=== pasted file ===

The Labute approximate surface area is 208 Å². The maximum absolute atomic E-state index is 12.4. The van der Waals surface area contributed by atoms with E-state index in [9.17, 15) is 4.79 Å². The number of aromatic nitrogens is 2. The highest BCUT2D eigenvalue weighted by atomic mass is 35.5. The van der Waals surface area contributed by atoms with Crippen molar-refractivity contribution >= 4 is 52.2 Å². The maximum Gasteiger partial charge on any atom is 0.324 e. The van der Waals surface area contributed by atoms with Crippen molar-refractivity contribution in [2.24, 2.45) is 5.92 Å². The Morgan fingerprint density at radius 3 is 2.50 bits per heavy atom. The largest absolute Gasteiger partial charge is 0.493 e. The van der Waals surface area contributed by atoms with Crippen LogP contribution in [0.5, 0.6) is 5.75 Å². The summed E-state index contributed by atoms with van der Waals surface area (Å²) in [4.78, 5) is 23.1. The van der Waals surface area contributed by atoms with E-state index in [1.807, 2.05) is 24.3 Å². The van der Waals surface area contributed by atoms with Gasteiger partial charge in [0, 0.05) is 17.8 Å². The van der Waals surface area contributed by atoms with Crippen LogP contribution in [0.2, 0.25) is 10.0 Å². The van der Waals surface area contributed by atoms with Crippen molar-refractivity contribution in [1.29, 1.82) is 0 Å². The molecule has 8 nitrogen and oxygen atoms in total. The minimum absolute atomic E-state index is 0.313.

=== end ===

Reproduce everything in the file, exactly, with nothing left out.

The Labute approximate surface area is 208 Å². The maximum absolute atomic E-state index is 12.4. The van der Waals surface area contributed by atoms with E-state index in [9.17, 15) is 4.79 Å². The number of aromatic nitrogens is 2. The highest BCUT2D eigenvalue weighted by atomic mass is 35.5. The van der Waals surface area contributed by atoms with Crippen molar-refractivity contribution >= 4 is 52.2 Å². The maximum Gasteiger partial charge on any atom is 0.324 e. The van der Waals surface area contributed by atoms with Crippen molar-refractivity contribution in [2.24, 2.45) is 5.92 Å². The Morgan fingerprint density at radius 3 is 2.50 bits per heavy atom. The largest absolute Gasteiger partial charge is 0.493 e. The van der Waals surface area contributed by atoms with Crippen LogP contribution in [0.5, 0.6) is 5.75 Å². The summed E-state index contributed by atoms with van der Waals surface area (Å²) in [4.78, 5) is 23.1. The van der Waals surface area contributed by atoms with E-state index in [1.807, 2.05) is 24.3 Å². The van der Waals surface area contributed by atoms with Gasteiger partial charge in [0, 0.05) is 17.8 Å². The van der Waals surface area contributed by atoms with Crippen LogP contribution in [0.2, 0.25) is 10.0 Å². The van der Waals surface area contributed by atoms with Crippen molar-refractivity contribution in [1.29, 1.82) is 0 Å². The molecule has 8 nitrogen and oxygen atoms in total. The minimum absolute atomic E-state index is 0.313.